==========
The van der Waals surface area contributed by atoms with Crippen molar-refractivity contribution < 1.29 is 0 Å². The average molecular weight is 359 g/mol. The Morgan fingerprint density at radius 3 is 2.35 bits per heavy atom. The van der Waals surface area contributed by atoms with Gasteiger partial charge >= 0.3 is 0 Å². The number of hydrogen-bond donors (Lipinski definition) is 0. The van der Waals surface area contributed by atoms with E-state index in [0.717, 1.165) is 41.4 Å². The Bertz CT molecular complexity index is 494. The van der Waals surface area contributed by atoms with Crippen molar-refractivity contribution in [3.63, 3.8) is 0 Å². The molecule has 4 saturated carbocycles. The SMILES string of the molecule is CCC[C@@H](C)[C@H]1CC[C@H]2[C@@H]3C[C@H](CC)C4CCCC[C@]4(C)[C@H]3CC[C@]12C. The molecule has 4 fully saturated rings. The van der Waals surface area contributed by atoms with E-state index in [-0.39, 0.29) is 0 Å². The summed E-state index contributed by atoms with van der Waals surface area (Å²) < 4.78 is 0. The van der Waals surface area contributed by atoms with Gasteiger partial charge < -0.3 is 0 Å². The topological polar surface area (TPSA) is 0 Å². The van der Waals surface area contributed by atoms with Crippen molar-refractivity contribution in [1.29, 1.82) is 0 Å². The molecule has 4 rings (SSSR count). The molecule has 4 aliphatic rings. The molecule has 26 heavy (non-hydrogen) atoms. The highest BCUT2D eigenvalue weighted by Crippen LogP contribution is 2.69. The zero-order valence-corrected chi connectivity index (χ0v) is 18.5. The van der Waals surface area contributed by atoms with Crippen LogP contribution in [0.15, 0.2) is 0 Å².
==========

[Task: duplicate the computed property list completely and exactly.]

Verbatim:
The van der Waals surface area contributed by atoms with Crippen molar-refractivity contribution < 1.29 is 0 Å². The average molecular weight is 359 g/mol. The Morgan fingerprint density at radius 3 is 2.35 bits per heavy atom. The van der Waals surface area contributed by atoms with Gasteiger partial charge >= 0.3 is 0 Å². The number of hydrogen-bond donors (Lipinski definition) is 0. The van der Waals surface area contributed by atoms with E-state index in [0.717, 1.165) is 41.4 Å². The Bertz CT molecular complexity index is 494. The van der Waals surface area contributed by atoms with Crippen molar-refractivity contribution in [3.63, 3.8) is 0 Å². The molecule has 4 saturated carbocycles. The SMILES string of the molecule is CCC[C@@H](C)[C@H]1CC[C@H]2[C@@H]3C[C@H](CC)C4CCCC[C@]4(C)[C@H]3CC[C@]12C. The molecule has 4 fully saturated rings. The van der Waals surface area contributed by atoms with E-state index in [-0.39, 0.29) is 0 Å². The summed E-state index contributed by atoms with van der Waals surface area (Å²) < 4.78 is 0. The van der Waals surface area contributed by atoms with Gasteiger partial charge < -0.3 is 0 Å². The topological polar surface area (TPSA) is 0 Å². The van der Waals surface area contributed by atoms with Crippen molar-refractivity contribution in [1.29, 1.82) is 0 Å². The molecule has 4 rings (SSSR count). The molecule has 4 aliphatic rings. The molecule has 26 heavy (non-hydrogen) atoms. The highest BCUT2D eigenvalue weighted by Crippen LogP contribution is 2.69. The zero-order valence-corrected chi connectivity index (χ0v) is 18.5. The van der Waals surface area contributed by atoms with Crippen LogP contribution in [0.15, 0.2) is 0 Å².